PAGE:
A blade server is, well, a blade server. If you see a B in front of a UCS Server name, for example the Cisco UCS B200 M5, you automatically know that model is a blade server. It contains all of the things a server should, and is given power and connectivity by the Cisco UCS 5108 Blade Chassis. It also contains a VIC card (or two!) for connectivity. There are single width, double width, and double width double height blades available. Blades are placed into the Cisco UCS 5018 blade chassis horizontally, so with the 8 available slots you can have 8 single width blades, 4 double width blades, or 2 double width double height blades.
Cisco UCS C-Series Rack Servers
You guessed it, a rack server is a rack server, and contains everything it should. If you see a C in front of a UCS Sever name, such as the Cisco UCS C220 M5, you know you are working with a rack server. It contains a VIC card (or cards) for connectivity, and connects directly to the Fabric Interconnect or a Rack Mount FEX.
A Word on Unmanaged Cisco UCS
I want to talk about “unmanaged Cisco UCS” for a moment. This is basically Cisco UCS without UCS Manager or Fabric Interconnects. You can totally deploy rack servers only like this, but why would you? Unfortunately I know this answer from experience. It is all about size and cost of your environment. If you are deploying a two node VMware vSphere cluster and have limited space, chances are adding the Fabric Interconnects are going to be overkill for this project. This configuration is usually seen in remote and branch offices.
Why it is a very valid use case, it makes my heart a little sad, because Cisco UCS Manager is the best thing ever. Unmanaged Cisco UCS is super easy to deploy however, because it pretty much follows the architecture of every other rack server deployment out there.
Cisco UCS Manager
Finally, let’s talk briefly about Cisco UCS Manager (since I could probably write a dissertation on it). Cisco UCS Manager is the software secret sauce that make Cisco UCS so awesome.
You know what VMware does for Virtual Machines? Well, Cisco UCS Manager does that for hardware. My hands down favorite feature is something called a service profile. A Service Profile is basically your blade’s hardware configuration, from mostly a network connectivity perspective. For example, I may have an VMware vSphere ESXi service profile with six virtual NICs configured from my ESXi host. With a simple reboot, I can have that server come back up with a different service profile, like for a Microsoft Windows Server with two NICs. In this service profile, I can also put things like which VLANs will be accessed, names and connection order of the virtual NICs, boot order, and boot devices. The possibilities for customization are really endless.
Cisco UCS Manager also lets you manage all of the Cisco Servers you have connected to your Fabric Interconnect pair in one handy interface. The servers that a pair of Fabric Interconnects can support is called a UCS Domain.
Overview of A Sample Cisco UCS Architecture
Now that we have talked about all of the components, and showed a high level overview, I want to show you what a UCS Blade Server deployment would look like with the above components. Stay with me, because sometimes things with blade servers can get confusing if you have not worked with them before. We are going to examine this diagram from the top down:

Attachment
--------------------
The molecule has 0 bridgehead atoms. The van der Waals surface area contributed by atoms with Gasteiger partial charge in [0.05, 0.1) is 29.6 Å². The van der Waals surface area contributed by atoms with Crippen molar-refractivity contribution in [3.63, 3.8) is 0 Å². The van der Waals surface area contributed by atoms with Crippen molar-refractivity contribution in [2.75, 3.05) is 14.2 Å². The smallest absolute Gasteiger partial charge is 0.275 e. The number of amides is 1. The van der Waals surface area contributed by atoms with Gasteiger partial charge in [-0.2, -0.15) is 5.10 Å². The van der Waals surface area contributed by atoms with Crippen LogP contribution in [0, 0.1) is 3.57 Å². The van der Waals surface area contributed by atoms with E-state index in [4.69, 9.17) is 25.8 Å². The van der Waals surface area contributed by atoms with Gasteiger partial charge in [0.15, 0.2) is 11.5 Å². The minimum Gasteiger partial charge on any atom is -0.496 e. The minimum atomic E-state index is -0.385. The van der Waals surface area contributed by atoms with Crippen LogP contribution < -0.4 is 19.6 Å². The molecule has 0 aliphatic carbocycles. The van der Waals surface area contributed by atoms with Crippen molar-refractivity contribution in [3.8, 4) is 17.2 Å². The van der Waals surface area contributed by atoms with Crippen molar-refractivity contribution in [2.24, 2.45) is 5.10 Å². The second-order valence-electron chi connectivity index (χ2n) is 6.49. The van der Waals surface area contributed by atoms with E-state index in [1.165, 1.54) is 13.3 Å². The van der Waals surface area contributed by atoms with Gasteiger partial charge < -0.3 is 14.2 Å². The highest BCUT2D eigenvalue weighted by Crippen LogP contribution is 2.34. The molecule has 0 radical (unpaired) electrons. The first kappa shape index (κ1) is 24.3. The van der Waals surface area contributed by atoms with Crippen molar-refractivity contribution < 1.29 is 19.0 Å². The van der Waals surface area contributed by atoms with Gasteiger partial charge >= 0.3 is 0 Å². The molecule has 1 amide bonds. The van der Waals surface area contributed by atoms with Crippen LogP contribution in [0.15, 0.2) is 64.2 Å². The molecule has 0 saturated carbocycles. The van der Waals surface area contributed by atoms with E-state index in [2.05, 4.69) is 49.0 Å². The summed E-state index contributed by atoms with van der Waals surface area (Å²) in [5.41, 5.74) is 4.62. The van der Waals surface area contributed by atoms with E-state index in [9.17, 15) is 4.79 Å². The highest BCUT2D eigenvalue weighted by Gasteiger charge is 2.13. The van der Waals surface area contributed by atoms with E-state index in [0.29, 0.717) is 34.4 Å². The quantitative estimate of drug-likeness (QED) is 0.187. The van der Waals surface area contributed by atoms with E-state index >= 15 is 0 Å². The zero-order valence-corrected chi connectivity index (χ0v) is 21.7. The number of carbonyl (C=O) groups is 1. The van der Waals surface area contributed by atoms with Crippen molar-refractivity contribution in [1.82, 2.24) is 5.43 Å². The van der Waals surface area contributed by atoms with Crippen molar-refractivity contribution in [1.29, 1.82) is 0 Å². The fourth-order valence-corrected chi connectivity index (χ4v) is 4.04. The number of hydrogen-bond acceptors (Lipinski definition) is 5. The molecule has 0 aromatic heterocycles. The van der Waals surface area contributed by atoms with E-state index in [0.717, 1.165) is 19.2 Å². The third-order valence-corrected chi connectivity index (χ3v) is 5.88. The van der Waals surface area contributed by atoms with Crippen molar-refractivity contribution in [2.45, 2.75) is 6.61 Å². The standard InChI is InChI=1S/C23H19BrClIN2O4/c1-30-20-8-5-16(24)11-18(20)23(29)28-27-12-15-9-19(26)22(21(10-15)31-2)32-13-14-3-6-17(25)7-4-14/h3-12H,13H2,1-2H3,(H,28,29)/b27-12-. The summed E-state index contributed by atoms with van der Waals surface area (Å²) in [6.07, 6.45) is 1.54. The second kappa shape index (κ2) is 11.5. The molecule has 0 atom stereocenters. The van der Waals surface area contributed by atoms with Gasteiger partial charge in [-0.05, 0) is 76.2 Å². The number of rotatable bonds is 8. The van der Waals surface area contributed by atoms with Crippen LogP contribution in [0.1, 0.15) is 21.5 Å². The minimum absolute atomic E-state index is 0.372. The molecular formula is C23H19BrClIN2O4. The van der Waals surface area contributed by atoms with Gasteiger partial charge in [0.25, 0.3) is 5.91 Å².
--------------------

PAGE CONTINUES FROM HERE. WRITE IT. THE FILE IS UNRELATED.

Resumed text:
(Note: please don’t copy this architecture and deploy it in production! There is way more to the UCS design process that we have not talked about yet!)
Cisco Nexus Switch
This is a plain old Cisco Nexus switch we all know and love. How it uplinks to the rest of your environment is up to you, but the Cisco UCS Fabric Interconnects require a Nexus switch for upstream connectivity.
Cisco UCS 6454 Fabric Interconnects
The Fabric Interconnects connect to the rest of your environment via uplink ports to the Nexus switches. You will need to determine how many uplinks to use based on your bandwidth requirements, which is a topic we have yet to talk about, but very important. To connect to the Cisco Nexus switches we use vPCs or virtual PortChannels. This is simply a PortChannel across the two Nexus switches you are connecting to to provide redundant. If one of the upstream Nexus switches fails, your UCS System will still be operational.
Cisco UCS 5108 Blade Chassis
Where your blades live! It provides power and connectivity from your blade’s VIC card to the Fabric Extender, which in turn connects to the Fabric Interconnect.
Cisco UCS 2208 Fabric Extenders
The Fabric Extender is what allows your blade to connect to the Cisco UCS Fabric Interconnects. These models specifically are compatible with the blade chassis and Fabric Interconnect we are using.
Cisco UCS VIC 1440
The VIC for your blade server, which can be carved up into up to 256 virtual adapters. You cannot use the same VIC in a rack mount server as you can in a blade server. While they provide the same functionality, the models are different.
Cisco UCS B200 M5 Blade Server
Finally! We have gotten to our server. The Cisco UCS B200 M5 blade server is a great workhorse, and completely customizable. Once everything has been racked, stacked, and connected, the next step is to connect to the Cisco UCS via UCS Manager and begin configuration.
The Flexibility of the Cisco UCS Architecture
This diagram is just one sample of what a Cisco UCS architecture may look like. You may have blade servers, rack servers, or a combination of both. You may also have different models of each server type, with different configurations of CPU and Memory. What your Cisco UCS Architecture looks like completely depends on your infrastructure’s requirements.
If you want to learn more about the architecture of Cisco UCS, I encourage you to check out the Cisco UCS Platform Emulator. The Cisco UCS Emulator allows you configure a virtual hardware configuration, them configure it and manage it with Cisco UCS Manager. It is very easy to get started with, and is not resource intensive. You can find out more about the Cisco UCS Platform Emulator with these guides:
An Overview of the Cisco UCS Architecture
I hope you have a better understanding of the Cisco UCS Architecture after reading this article. This article serves to be a very basic overview of what the Cisco UCS architecture consists of, and how it differs from a traditional server architecture. If you want to learn how to really architect a Cisco UCS environment, there are many more considerations such as:
- Sizing network uplinks
- Sizing FEX to Fabric Interconnect connections
- Sizing servers
- Designing and Configuring service profiles
If you found this article useful, and would like to learn more about Cisco UCS Architecture, be sure to let me know on Twitter, and stay tuned for more in depth articles on CiscoUCS Architecture.